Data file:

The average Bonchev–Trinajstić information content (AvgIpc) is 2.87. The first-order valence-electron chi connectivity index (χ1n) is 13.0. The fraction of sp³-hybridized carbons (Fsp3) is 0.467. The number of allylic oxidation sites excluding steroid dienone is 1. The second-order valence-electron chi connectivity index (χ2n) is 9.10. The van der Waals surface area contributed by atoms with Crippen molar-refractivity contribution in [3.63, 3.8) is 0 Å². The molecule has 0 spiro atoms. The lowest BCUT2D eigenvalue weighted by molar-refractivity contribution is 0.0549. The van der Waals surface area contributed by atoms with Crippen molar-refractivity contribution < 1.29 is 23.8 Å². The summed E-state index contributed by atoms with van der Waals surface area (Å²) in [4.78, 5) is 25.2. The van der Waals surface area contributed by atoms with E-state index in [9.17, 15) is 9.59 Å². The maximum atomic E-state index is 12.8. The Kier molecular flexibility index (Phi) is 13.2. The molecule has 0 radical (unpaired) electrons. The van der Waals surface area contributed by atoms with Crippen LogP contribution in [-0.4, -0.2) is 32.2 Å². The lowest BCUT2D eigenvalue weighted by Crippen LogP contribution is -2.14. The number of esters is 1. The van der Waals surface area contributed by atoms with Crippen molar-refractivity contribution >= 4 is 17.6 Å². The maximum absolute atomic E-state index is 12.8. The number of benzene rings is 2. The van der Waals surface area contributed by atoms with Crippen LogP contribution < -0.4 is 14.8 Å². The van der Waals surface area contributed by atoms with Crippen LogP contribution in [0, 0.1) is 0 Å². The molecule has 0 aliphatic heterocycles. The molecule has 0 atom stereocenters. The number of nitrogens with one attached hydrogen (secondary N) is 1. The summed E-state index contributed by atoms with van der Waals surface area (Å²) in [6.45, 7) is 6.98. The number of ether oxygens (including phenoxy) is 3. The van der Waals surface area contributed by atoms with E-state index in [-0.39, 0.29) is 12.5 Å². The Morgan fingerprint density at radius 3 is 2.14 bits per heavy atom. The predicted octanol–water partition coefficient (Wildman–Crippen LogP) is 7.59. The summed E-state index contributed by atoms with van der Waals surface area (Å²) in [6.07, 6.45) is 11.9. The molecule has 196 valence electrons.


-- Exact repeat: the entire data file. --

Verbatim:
The average Bonchev–Trinajstić information content (AvgIpc) is 2.87. The first-order valence-electron chi connectivity index (χ1n) is 13.0. The fraction of sp³-hybridized carbons (Fsp3) is 0.467. The number of allylic oxidation sites excluding steroid dienone is 1. The second-order valence-electron chi connectivity index (χ2n) is 9.10. The van der Waals surface area contributed by atoms with Crippen molar-refractivity contribution in [3.63, 3.8) is 0 Å². The molecule has 0 spiro atoms. The lowest BCUT2D eigenvalue weighted by molar-refractivity contribution is 0.0549. The van der Waals surface area contributed by atoms with Crippen molar-refractivity contribution < 1.29 is 23.8 Å². The summed E-state index contributed by atoms with van der Waals surface area (Å²) in [4.78, 5) is 25.2. The van der Waals surface area contributed by atoms with E-state index in [9.17, 15) is 9.59 Å². The maximum atomic E-state index is 12.8. The Kier molecular flexibility index (Phi) is 13.2. The molecule has 0 radical (unpaired) electrons. The van der Waals surface area contributed by atoms with Crippen LogP contribution in [-0.4, -0.2) is 32.2 Å². The lowest BCUT2D eigenvalue weighted by Crippen LogP contribution is -2.14. The number of esters is 1. The van der Waals surface area contributed by atoms with Crippen molar-refractivity contribution >= 4 is 17.6 Å². The maximum absolute atomic E-state index is 12.8. The number of benzene rings is 2. The van der Waals surface area contributed by atoms with Crippen LogP contribution < -0.4 is 14.8 Å². The van der Waals surface area contributed by atoms with Crippen LogP contribution in [0, 0.1) is 0 Å². The molecule has 0 aliphatic heterocycles. The molecule has 0 atom stereocenters. The number of nitrogens with one attached hydrogen (secondary N) is 1. The summed E-state index contributed by atoms with van der Waals surface area (Å²) in [6.45, 7) is 6.98. The number of ether oxygens (including phenoxy) is 3. The van der Waals surface area contributed by atoms with E-state index in [-0.39, 0.29) is 12.5 Å². The Morgan fingerprint density at radius 3 is 2.14 bits per heavy atom. The predicted octanol–water partition coefficient (Wildman–Crippen LogP) is 7.59. The summed E-state index contributed by atoms with van der Waals surface area (Å²) in [6.07, 6.45) is 11.9. The molecule has 196 valence electrons.